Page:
That has changed, the algae is back.



That tells me that the Montgomery crap plant is screwing around with the nitrate levels they release again. I believe that’s what happened last time.

Right now the algae is only in the clear water coming from the plant. When you get to the edge of the plant outflow where it runs along in the river, the algae stops in a very distinct line.

I already know what’s going to happen. By the time the outflow water gets to Oswego, it mixes with all of the other river water. Pretty much starting from the Route 34 bridge down for as far as you want to walk in the river, the algae will start to clog the whole river again. That happened last time, there’s no reason it won’t happen again.



I’m hoping those in conservation groups up and down the Fox River will see this. I’m hoping those that read this will pass it along to groups they might know. This has to stop. Before 2010, it never happened. It was gone again in 2013-14. All anyone has to do is go stand at the beginning of the outflow of the crap plant, look down stream and the source of all this algae is slapping you in the face.

And, while your at it, ask them about the pictures below.

I fished along the crap plant on April 5th and came across this.


They had just gone through and cut down all the brush between their fence and the river’s edge. Rather than remove it, they let it lay down along the bank and into the river. I’m assuming they figured that the usual spring high water would take it all down stream somewhere.

We never got very high water and today, June 13th, the brush still sits along the bank and in the river.


I would imagine there’s a law against doing this.

Or there should be.

Did a Death March

Did a death march on a creek on Saturday to see if that’s what was needed to keep from getting bored with fishing.

Almost worked.

Took a left where I thought I was supposed to take a left, but that was a year ago. Left was gone and now it was a stumble down a long hill, through two swamps, careening off trees, bumping my head on low branches, tripping over logs buried in chest high grass and finally arriving at the creek.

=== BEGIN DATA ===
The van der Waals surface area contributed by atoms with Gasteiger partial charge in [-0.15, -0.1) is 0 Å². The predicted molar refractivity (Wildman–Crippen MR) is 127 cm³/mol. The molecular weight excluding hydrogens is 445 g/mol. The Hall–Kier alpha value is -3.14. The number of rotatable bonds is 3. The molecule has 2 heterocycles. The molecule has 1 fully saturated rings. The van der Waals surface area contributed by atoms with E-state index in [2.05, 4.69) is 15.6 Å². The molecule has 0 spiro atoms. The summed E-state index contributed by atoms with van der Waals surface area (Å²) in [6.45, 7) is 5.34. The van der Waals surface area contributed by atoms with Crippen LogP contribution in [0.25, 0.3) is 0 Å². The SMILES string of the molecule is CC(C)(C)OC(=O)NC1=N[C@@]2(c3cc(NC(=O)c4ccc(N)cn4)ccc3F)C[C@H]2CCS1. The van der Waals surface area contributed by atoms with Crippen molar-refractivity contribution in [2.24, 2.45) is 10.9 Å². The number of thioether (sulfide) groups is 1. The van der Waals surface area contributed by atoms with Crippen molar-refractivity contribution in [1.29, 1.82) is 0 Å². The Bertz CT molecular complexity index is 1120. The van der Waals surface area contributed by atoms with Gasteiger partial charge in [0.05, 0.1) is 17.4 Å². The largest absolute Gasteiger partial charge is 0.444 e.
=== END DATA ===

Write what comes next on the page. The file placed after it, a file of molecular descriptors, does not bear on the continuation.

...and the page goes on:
Later I would see two deer playing catch me if you can and running through the woods at an unbelievable pace. 150 feet up stream, the same stream I just stumbled down while twisting ankles, they came leaping out of the woods, into the creek, flew across it and disappeared on the other side.

I believe I said loud enough for them to hear me… fuck you.

Well, anyway, back at the creek arrival, now sweating profusely, figured I may as well empty the bladder and refill it with some fresh water. Standing there, patiently, I look down and see what’s below off to the side, a single ray of light through dense trees highlighting it perfectly.

As if it was asking to be found.


The scenery was stunning, the wading brutal, caught 7 smallies which is pathetic and decided to go home afterward rather than try another spot.

Like I said, almost worked.


A Subtle Sunset

Friday after work I was going to stop at a creek to do some fishing. Just like Thursday and Monday, at the last minute I changed my mind and didn’t bother going.

Not sure what that means and it has the wife thoroughly confused.

It was a perfect evening for creek fishing. Heat was just right, the right amount of massive cumulus clouds were drifting around and the water levels were perfect.

Instead I went home, had dinner.

I then decided that with all these clouds around the sky was setting up for stunning sunset.

As I drove west to a spot I like, all the cumulus clouds moved out and were replaced by a low gray mass of clouds that stretched for as far as you could see. I decided to wait them out. They moved in quickly, perhaps they’ll move out just as quickly and I could salvage the sunset.

That never happened, but off on the horizon was a thin opening that was making an effort to grow. If it opened up big enough and the sun went down at the right moment, it could light up the whole sky.

That never happened either and I wound up with a subtle sunset.

Regardless, I was alone, which was needed. The only sounds were those of the fields, woods and wind. Which was desperately needed.

I could live with a subtle sunset.

And that it was. The opening on the horizon kept trying to open up, the sun tried to light up the sky and for a brief moment it looked like it all might come together.

And just like that, in a brief moment, it was gone.